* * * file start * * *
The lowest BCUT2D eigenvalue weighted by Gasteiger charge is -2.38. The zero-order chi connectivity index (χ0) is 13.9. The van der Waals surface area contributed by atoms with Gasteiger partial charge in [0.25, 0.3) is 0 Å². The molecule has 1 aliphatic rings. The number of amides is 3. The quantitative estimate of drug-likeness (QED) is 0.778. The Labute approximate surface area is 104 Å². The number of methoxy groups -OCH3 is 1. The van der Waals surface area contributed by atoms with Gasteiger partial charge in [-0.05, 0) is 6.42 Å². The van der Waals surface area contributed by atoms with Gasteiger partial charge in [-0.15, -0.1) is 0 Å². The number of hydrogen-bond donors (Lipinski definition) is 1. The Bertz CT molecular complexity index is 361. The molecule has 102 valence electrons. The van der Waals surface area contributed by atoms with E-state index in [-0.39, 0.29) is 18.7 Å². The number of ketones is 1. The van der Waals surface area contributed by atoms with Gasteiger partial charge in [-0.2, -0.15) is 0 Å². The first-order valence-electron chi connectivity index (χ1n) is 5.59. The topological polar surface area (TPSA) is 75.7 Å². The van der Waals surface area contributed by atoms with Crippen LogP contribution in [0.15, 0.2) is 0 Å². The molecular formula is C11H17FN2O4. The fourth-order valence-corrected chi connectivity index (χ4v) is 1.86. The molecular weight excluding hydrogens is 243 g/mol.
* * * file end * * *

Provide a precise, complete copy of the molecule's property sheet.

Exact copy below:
The lowest BCUT2D eigenvalue weighted by Gasteiger charge is -2.38. The zero-order chi connectivity index (χ0) is 13.9. The van der Waals surface area contributed by atoms with Gasteiger partial charge in [0.25, 0.3) is 0 Å². The molecule has 1 aliphatic rings. The number of amides is 3. The quantitative estimate of drug-likeness (QED) is 0.778. The Labute approximate surface area is 104 Å². The number of methoxy groups -OCH3 is 1. The van der Waals surface area contributed by atoms with Gasteiger partial charge in [-0.05, 0) is 6.42 Å². The van der Waals surface area contributed by atoms with Gasteiger partial charge in [-0.15, -0.1) is 0 Å². The number of hydrogen-bond donors (Lipinski definition) is 1. The Bertz CT molecular complexity index is 361. The molecule has 102 valence electrons. The van der Waals surface area contributed by atoms with E-state index in [-0.39, 0.29) is 18.7 Å². The number of ketones is 1. The van der Waals surface area contributed by atoms with Gasteiger partial charge in [-0.2, -0.15) is 0 Å². The first-order valence-electron chi connectivity index (χ1n) is 5.59. The topological polar surface area (TPSA) is 75.7 Å². The van der Waals surface area contributed by atoms with Crippen LogP contribution in [0.15, 0.2) is 0 Å². The molecular formula is C11H17FN2O4. The fourth-order valence-corrected chi connectivity index (χ4v) is 1.86. The molecular weight excluding hydrogens is 243 g/mol.